Reddit user /u/BigMurph26 made this gif from the 1985 film Chronos (YouTube embed below).

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Fun With Archives: Metropolitan Museum of Art’s Los Angeles Items

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Los Angeles
Carleton E. Watkins (American, 1829–1916)
Date: 1876, printed ca. 1876

The Metropolitan Museum of Art’s new Open Access for Scholarly Content now provides free access to almost 400,000 high-resolution digital images of public domain artworks from their collection. We’ve gone through the archives searching for Los Angeles related items that we present to you for your non-commercial enjoyment. This use is part of our longstanding digital study and survey of Los Angeles, its artists, and its history. All images via The Metropolitan Museum of Art.

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Real Noir ~ LAPD Photo Archives

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Gallerist Robin Blackman and her husband, LAPD Reserve officer have spent the last thirteen years combing through the LAPD photo archives looking for gems in a collection of crime scenes, mug shots, and other on-the-job photographs and negatives that were due to be destroyed. The result is a collection of about 50 images that will be made into prints and sold at this weekend’s Paris Photo LA. You can view some additional images at the official site, and also at this Daily Mail article. Keep reading for some of our favorites…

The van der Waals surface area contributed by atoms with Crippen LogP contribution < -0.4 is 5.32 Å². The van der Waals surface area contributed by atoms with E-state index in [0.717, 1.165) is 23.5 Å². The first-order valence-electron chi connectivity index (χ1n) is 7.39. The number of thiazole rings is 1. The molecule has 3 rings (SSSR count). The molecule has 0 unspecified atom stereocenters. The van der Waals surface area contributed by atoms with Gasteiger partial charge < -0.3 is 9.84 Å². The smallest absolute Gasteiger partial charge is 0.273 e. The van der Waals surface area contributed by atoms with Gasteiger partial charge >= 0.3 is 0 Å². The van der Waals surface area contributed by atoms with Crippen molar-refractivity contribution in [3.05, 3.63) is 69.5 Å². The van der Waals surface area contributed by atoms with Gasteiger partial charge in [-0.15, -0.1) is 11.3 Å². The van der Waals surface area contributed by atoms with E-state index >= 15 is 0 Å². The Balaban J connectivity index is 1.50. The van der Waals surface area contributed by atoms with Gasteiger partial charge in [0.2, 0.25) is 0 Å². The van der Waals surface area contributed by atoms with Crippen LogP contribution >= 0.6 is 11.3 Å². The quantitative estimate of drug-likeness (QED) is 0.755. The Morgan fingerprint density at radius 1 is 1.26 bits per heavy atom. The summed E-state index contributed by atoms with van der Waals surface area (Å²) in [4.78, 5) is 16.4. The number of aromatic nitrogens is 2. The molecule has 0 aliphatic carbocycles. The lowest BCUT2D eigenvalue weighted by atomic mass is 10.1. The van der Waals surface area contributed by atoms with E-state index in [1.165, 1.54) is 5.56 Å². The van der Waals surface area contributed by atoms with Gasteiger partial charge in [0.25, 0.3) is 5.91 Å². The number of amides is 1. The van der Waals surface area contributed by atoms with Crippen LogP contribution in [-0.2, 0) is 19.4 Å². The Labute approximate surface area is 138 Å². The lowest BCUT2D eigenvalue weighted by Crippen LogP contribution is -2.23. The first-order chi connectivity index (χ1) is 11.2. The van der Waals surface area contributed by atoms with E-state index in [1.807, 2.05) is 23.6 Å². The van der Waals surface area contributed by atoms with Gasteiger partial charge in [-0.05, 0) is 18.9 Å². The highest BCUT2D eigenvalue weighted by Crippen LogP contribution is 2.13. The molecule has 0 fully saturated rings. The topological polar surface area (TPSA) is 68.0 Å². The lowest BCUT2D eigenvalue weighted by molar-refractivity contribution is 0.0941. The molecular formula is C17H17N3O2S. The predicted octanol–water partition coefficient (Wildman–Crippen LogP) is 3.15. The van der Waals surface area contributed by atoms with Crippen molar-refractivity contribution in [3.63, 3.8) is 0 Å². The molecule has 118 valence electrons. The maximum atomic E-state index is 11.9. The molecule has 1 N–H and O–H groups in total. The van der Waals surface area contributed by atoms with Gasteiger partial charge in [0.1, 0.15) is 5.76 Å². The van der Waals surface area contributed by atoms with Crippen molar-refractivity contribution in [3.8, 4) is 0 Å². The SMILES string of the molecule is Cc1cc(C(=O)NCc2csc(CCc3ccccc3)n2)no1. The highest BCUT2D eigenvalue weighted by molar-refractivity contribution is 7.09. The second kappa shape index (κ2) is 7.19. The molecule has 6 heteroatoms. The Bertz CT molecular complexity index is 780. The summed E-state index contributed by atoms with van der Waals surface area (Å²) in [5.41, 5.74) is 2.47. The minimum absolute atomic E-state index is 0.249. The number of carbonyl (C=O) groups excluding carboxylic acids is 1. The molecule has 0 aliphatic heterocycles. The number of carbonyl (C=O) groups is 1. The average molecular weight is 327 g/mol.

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Remember Your Roots w/ Rootcheck Vol. 4 – GTA Style Anaheim Chase W/ Arbe Kog / SUMEN / Betue

@Rootcheck – Remember Your Roots @LAtaco / Vol.4

BELIEVE IT OR NOT EDITION + ANAHEIM ARCHIVE #1

At first the plan was to cram the story of that night in, but some history of Anaheim came up in the archives, small detour.

If you want to skip all that and jump straight into what happened that night, look for the BOLD SENTENCE as a jump off.

Isek LTS and Arby KOG some time around 98.

Isek LTS and Arby KOG some time around 98.

Back in the day (96-99) in Anaheim there was a big ass construction zone.

Disney was building underground tunnels, Cal-Trans was all over the place and they were mean as hell in general. During this construction big ass chunks of the 5(lots), the 405(lsds dtd ek), the 22(aubs) etc. freeways would shut down and black out completely. A lot of bombing took place, kings/crews came and went throughout the tag banging days. Just195 and Earn (some straight OGs in graffiti) were holding down the Anaheim Swap Meet with a little hip hop / airbrush shop. Just195 had a wall behind the swap meet, with Lucha libre wrestlers doing their thing in the background. A lot of writers met up there so speaking on Anaheim, Masterpiece was sort of a middle ground for OC to meet LA. Earn and Just called the shop Masterpiece and in 1999 the MP2k crew was formed there, a lot of them are still around to this day.

The Lucha Libre truck at the Anaheim Indoor around 99 - Just195 / B2.

The Lucha Libre truck at the Anaheim Indoor around 99 – Just195 / B2.